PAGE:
The agency that regulates everything from pacemakers to peanut butter would begin publicizing safety problems with the drugs and devices it rejects under a proposal announced Wednesday.
The effort is part of a broader plan to remake the Food and Drug Administration's public image, which has come under fire for being too secretive.
The agency suggested 21 ways the FDA could release more information to the public in areas like drug evaluation and food manufacturing inspections. Agency leadership stressed that the agency is merely considering the changes and that some would require legal changes by Congress to implement.
The FDA has long operated under strict confidentiality rules because its scientists handle reams of proprietary information from food, drug and device companies.
However, that operating style has come under fire in recent years from critics who have charged that the agency is too slow to disclose drug safety issues.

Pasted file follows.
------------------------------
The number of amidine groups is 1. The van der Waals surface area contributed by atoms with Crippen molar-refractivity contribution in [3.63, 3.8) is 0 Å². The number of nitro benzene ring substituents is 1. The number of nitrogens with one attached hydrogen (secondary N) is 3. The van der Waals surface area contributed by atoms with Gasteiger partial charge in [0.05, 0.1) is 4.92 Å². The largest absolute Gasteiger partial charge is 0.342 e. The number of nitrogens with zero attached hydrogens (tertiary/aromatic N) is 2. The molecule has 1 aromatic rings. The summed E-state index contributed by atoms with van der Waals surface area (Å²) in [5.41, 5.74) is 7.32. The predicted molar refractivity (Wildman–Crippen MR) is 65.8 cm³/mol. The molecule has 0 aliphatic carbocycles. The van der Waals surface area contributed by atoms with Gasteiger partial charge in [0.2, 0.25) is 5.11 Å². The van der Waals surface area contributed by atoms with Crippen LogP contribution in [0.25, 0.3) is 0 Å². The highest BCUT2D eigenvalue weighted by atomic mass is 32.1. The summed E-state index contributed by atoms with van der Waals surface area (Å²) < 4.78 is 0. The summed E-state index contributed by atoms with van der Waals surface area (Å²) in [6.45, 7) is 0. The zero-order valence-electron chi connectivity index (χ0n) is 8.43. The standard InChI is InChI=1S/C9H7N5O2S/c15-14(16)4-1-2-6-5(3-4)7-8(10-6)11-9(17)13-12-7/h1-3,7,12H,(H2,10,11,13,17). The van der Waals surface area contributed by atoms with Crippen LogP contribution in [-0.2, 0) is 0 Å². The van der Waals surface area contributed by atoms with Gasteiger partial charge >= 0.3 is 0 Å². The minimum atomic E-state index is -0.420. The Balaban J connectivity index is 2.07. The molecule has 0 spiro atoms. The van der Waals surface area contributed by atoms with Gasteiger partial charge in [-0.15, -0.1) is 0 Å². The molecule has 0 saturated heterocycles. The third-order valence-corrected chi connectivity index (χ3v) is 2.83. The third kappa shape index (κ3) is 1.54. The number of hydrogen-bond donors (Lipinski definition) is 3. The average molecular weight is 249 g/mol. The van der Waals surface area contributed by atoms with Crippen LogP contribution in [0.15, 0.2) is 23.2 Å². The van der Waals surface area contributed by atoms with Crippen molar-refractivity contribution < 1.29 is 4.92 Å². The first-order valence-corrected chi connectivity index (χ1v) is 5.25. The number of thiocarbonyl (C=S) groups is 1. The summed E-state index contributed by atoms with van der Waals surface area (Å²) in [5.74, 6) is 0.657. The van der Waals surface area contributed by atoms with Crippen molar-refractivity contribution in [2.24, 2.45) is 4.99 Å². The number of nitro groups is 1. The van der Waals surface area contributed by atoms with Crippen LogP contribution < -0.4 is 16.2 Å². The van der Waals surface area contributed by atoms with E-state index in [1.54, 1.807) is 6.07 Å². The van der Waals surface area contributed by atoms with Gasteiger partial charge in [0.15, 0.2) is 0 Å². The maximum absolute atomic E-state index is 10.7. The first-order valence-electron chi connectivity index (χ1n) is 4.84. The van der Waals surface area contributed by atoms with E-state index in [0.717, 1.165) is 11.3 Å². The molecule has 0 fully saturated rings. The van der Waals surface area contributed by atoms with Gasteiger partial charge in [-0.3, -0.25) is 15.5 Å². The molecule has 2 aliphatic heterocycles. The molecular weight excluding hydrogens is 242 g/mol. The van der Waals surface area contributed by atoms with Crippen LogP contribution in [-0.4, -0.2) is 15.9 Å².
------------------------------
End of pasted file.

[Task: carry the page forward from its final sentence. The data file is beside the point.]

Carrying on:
Problems with FDA transparency were highlighted in 2004 when the popular painkiller Vioxx was pulled from the market five years after its approval, because of links to heart attack and stroke. Critics said lives could have been saved if the agency had opened up its files to outside researchers and health advocates.
Half of the new suggestions are designed to give more information about experimental drugs and devices under review at the agency. Under current FDA regulations, communication about such products is extremely limited. In the initial months of review FDA spokespersons will not even confirm the existence of a new drug application. Additionally, when the FDA declines to approve a treatment it allows the manufacturer that make the announcement — which usually comes in the most vague, unspecific terms possible.
Under proposals outlined in a 67-page report, the FDA would begin publishing rejection letters to drug and device manufacturers, including any safety concerns that led to the decision. Such a change would mark an about-face from current policies that allow manufacturers to control public information about products in development.
The Pharmaceutical Research and Manufacturers Association said Wednesday it is reviewing FDA's proposal and generally supports increased transparency.
The group's Senior Vice President Ken Johnson added that FDA must "ensure that the competitive development process remains intact to serve patients and the public."